We are becoming ever more familiar with the term “night-time harvesting”. It is easy to visualise all that this implies for an activity so closely associated with daytime hours and which, as a result of climate change and the longer, hotter summers it brings, can no longer be carried out during the day. Night-time harvesting is habitually and ever more frequently carried out in the southernmost designations, and of course, in Rueda.
It is based on the requirements and optimisation of the harvesting time; this is a process that should not exceed a maximum of six or seven hours from when the grapes are picked in the vineyard to when they arrive at the winery’s warehouses. We must keep in mind that the temperature variation in Rueda can change by 20 degrees at harvest time, dropping from 30º C that can be reached during the day to 9º C, and therefore night-time harvesting makes a big difference.
Every year is different, but what was once the exception has now become, over the years, the “new normal”: high temperatures at the time of the grape harvest and especially during excessively hot summers in which the temperature doesn’t drop at night. This means that the temperature of the grapes can be excessively high, and they can tend to split open during handling, and thus not reach the winery in optimal conditions. In any case, even ensuring the best conditions, the wines can end up having a shorter flavour due to the grape losing its aroma, which is precisely one of the most highly appreciated features of D.O. Rueda wines.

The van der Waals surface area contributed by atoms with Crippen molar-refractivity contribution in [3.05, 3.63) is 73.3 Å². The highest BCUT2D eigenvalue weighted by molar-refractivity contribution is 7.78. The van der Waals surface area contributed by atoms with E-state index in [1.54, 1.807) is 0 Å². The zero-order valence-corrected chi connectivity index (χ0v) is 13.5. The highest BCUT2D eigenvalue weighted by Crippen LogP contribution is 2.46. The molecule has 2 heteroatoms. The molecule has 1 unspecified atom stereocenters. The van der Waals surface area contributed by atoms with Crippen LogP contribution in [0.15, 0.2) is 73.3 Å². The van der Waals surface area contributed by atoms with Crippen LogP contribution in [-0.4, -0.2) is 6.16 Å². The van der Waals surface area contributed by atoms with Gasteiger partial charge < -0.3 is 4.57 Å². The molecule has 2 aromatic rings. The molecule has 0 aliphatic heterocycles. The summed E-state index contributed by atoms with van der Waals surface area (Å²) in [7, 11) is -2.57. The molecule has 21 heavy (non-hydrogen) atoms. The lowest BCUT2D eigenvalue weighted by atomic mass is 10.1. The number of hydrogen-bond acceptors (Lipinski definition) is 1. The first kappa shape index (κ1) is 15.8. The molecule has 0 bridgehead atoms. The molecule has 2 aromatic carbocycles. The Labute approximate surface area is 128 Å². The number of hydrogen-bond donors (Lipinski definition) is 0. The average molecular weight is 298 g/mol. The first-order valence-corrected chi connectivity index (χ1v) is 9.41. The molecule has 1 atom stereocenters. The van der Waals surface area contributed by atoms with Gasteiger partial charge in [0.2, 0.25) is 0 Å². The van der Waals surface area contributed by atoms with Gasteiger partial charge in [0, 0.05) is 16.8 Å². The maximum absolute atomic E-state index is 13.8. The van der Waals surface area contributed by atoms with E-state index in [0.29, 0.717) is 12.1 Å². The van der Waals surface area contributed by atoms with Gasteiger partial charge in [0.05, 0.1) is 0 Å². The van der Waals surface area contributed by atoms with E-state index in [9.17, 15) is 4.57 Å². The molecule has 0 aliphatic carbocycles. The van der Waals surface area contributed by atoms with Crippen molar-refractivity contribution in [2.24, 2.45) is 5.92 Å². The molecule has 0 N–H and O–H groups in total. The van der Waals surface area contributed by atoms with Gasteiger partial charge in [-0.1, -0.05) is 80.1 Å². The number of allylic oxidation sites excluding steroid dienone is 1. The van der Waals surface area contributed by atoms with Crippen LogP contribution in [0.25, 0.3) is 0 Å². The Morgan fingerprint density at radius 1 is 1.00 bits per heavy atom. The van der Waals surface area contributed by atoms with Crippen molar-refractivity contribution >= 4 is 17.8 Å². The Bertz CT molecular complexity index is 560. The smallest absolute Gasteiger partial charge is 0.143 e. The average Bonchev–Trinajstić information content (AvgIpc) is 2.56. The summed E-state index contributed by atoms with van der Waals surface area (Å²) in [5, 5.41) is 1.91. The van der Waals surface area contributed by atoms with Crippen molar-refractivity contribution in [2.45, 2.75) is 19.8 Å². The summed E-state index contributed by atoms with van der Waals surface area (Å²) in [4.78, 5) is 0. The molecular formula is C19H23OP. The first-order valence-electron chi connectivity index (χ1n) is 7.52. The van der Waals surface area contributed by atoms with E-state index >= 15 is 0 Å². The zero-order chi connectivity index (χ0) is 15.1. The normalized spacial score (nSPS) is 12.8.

In contrast, when the grape is harder and firmer, it balances out the fermentation process and, depending on the harvest hours, enables the rehydration of the fruit, consequently reducing the alcoholic level of the final wine.
On a final note, this type of harvest is more appropriate for white grapes as they are more sensitive to light due to their colour and type of skin, while red grapes have a more resistant skin.
And now, LET’S ENJOY IT!